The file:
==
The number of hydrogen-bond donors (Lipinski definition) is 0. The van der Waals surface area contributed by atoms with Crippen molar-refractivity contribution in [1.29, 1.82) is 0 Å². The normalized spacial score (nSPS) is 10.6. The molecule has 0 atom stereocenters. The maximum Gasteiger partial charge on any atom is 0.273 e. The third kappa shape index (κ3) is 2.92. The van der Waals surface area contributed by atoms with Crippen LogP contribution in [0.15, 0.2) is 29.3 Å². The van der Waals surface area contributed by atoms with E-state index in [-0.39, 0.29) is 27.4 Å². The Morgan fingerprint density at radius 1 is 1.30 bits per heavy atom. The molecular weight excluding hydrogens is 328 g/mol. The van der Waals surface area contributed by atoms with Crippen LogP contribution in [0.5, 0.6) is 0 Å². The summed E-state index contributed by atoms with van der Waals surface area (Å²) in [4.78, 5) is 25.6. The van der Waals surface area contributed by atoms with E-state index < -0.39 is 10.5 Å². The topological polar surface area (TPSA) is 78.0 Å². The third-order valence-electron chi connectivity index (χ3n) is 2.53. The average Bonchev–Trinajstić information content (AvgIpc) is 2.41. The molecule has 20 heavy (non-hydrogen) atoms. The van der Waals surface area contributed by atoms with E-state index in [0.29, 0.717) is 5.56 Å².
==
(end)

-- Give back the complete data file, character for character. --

The number of hydrogen-bond donors (Lipinski definition) is 0. The van der Waals surface area contributed by atoms with Crippen molar-refractivity contribution in [1.29, 1.82) is 0 Å². The normalized spacial score (nSPS) is 10.6. The molecule has 0 atom stereocenters. The maximum Gasteiger partial charge on any atom is 0.273 e. The third kappa shape index (κ3) is 2.92. The van der Waals surface area contributed by atoms with Crippen LogP contribution in [0.15, 0.2) is 29.3 Å². The van der Waals surface area contributed by atoms with E-state index in [-0.39, 0.29) is 27.4 Å². The Morgan fingerprint density at radius 1 is 1.30 bits per heavy atom. The molecular weight excluding hydrogens is 328 g/mol. The van der Waals surface area contributed by atoms with Crippen LogP contribution in [0.5, 0.6) is 0 Å². The summed E-state index contributed by atoms with van der Waals surface area (Å²) in [4.78, 5) is 25.6. The van der Waals surface area contributed by atoms with E-state index < -0.39 is 10.5 Å². The topological polar surface area (TPSA) is 78.0 Å². The third-order valence-electron chi connectivity index (χ3n) is 2.53. The average Bonchev–Trinajstić information content (AvgIpc) is 2.41. The molecule has 20 heavy (non-hydrogen) atoms. The van der Waals surface area contributed by atoms with E-state index in [0.29, 0.717) is 5.56 Å².